“Despite the arrival of rain and high-elevation snow in the Northwest, drought persisted or intensified across the region,” the NDMC said in its Jan. 14 National Drought Summary. “The most notable drought increases were from central California into the Pacific Northwest.”
“Farther south, a disappointing water year continued, with warm, dry weather firmly entrenched from central and southern California into the Great Basin,” the NDMC said. “Extreme drought expanded across much of central and northern California into northwestern Nevada. Soil moisture across the northern two-thirds of California remained in very short supply.
Overall, the United States is faring pretty well. In comments from Jan. 9, the NDMC said 33 percent of the contiguous 48 states were in drought, up from 31 percent a week earlier and from 30 percent on Dec. 10, “which was the least area in drought for any week of 2013 and the smallest drought coverage since Dec. 27, 2011.”
But the West, especially California, hasn’t fared so well, with record dry conditions in 2013 persisting into 2014.
“The new seasonal outlook from the National Weather Service doesn’t give any hope through April, which is the end of the wet season” said David Salmon, owner of Weather Derivatives, a Belton, Mo.-based agricultural and energy weather consulting service. “If it doesn’t rain or snow before April, it’s not going to,” he said. Salmon noted that snow pack in the Sierra Nevada mountains, which are a major source of California’s water supply, was only 12 percent of the 10-year average.
Drought area increased from 38 percent to 88 percent in Oregon between Dec. 10 and Jan. 7, while Washington went from no drought depiction on Dec. 10 to 55 percent of the state on Jan. 7, the NDMC said.
“Western drought concerns are most acute in those areas — including California — moving deeper into a third consecutive year of drought,” said Brad Rippey, meteorologist in the US Department of Agriculture’s Office of the Chief Economist. “According to the state Department of Water Resources, California’s 154 intrastate reservoirs were collectively brimming with water (125 percent of average storage) on Nov. 30, 2011. In subsequent years, as drought moved past the one and two year marks, storage fell to 97 percent and 74 percent of average, respectively, on Nov. 30, 2012, and 2013. Without a sudden reversal in California’s dry weather pattern from January to March 2014, there will be little snow in the Sierra Nevada to melt and feed the reservoir system.”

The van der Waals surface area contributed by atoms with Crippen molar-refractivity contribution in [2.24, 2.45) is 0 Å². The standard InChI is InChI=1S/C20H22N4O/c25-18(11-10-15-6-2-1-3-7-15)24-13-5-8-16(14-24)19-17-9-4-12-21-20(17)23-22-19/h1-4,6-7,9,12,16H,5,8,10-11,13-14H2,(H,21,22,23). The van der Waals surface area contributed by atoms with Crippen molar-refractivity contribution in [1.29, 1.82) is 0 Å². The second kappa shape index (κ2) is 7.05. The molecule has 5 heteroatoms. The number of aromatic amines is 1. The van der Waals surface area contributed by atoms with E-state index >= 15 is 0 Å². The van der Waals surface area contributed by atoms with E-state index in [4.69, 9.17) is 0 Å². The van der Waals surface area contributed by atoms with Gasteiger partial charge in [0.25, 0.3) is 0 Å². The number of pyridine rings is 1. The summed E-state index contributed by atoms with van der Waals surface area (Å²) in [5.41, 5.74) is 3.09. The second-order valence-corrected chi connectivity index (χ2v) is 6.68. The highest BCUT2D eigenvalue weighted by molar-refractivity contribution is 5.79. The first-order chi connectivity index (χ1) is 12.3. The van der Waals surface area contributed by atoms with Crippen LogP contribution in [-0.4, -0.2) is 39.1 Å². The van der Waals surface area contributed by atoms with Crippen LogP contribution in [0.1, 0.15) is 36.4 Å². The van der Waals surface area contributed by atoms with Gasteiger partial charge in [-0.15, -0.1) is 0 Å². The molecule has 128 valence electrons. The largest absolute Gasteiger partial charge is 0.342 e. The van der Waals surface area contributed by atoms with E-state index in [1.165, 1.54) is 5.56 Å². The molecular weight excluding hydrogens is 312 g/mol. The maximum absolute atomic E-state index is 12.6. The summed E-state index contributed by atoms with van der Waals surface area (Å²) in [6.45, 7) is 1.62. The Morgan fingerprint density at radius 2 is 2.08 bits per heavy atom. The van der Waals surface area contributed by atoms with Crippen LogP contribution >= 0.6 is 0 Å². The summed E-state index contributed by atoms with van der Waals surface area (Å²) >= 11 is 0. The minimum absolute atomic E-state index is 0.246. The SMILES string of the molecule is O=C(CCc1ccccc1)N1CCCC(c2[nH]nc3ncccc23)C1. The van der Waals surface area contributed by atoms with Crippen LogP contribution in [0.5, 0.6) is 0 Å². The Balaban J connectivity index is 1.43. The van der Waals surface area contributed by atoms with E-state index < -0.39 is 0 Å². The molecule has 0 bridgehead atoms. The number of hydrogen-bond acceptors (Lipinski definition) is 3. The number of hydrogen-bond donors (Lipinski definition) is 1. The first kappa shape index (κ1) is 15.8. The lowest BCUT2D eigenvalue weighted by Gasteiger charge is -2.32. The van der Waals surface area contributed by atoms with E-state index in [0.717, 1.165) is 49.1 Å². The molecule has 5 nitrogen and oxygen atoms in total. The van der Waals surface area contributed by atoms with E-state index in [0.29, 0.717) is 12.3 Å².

The California State Board of Food and Agriculture met with the California Department of Water Resources and the State Water Resources Control Board in early January to discuss water transfers and drought preparedness.
“California’s farmers and ranchers need to prepare for a potentially significant drought year,” said Karen Ross, secretary of the CDFA. “We are looking at scenarios in which considerable land fallowing and unsustainable groundwater overdraft will occur.”
The CDFA said initial water allocation levels released for the State Water Project in November were “among the lowest on record” at 5 percent (thus 95 percent short of needs). The department said nine of California’s 12 major lakes and reservoirs were below 50 percent capacity, with Folsom Lake, northeast of Sacramento, at a low of 20 percent, which was the lowest in the lake’s 60-year history.
“We are sounding the alarm on behalf of the agricultural industry,” said Craig McNamara, president of the CDFA.
In a Jan. 16 report, The Weather Channel said, “The weather pattern along the West coast this week is one that was all too common last year and led to a record dry 2013 in California. A dominant ridge is acting as a block to any precipitation in the Golden State. Not only does this so-called ridge prevent Pacific weather systems from affecting California with rain and snow, it’s also leading to offshore winds, record high temperatures and a high fire danger this week.”